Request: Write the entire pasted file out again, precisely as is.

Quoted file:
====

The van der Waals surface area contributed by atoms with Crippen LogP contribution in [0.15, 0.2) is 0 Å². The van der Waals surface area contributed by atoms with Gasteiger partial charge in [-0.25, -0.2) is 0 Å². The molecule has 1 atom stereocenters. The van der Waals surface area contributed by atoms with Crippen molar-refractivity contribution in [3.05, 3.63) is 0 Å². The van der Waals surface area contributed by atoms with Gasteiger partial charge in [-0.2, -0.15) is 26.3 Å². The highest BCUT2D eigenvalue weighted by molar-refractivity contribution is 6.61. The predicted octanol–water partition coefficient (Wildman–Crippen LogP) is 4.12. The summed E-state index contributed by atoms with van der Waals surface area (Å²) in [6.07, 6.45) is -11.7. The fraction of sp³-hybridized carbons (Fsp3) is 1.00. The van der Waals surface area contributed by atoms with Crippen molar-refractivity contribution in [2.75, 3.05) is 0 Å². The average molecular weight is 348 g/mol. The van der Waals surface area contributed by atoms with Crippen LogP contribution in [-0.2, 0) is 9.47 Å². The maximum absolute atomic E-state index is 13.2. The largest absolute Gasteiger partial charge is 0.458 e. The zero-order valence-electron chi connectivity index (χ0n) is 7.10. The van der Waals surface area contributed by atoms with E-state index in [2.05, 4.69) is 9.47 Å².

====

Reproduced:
The van der Waals surface area contributed by atoms with Crippen LogP contribution in [0.15, 0.2) is 0 Å². The van der Waals surface area contributed by atoms with Gasteiger partial charge in [-0.25, -0.2) is 0 Å². The molecule has 1 atom stereocenters. The van der Waals surface area contributed by atoms with Crippen molar-refractivity contribution in [3.05, 3.63) is 0 Å². The van der Waals surface area contributed by atoms with Gasteiger partial charge in [-0.2, -0.15) is 26.3 Å². The highest BCUT2D eigenvalue weighted by molar-refractivity contribution is 6.61. The predicted octanol–water partition coefficient (Wildman–Crippen LogP) is 4.12. The summed E-state index contributed by atoms with van der Waals surface area (Å²) in [6.07, 6.45) is -11.7. The fraction of sp³-hybridized carbons (Fsp3) is 1.00. The van der Waals surface area contributed by atoms with Crippen molar-refractivity contribution in [2.75, 3.05) is 0 Å². The average molecular weight is 348 g/mol. The van der Waals surface area contributed by atoms with Crippen LogP contribution in [-0.2, 0) is 9.47 Å². The maximum absolute atomic E-state index is 13.2. The largest absolute Gasteiger partial charge is 0.458 e. The zero-order valence-electron chi connectivity index (χ0n) is 7.10. The van der Waals surface area contributed by atoms with E-state index in [2.05, 4.69) is 9.47 Å².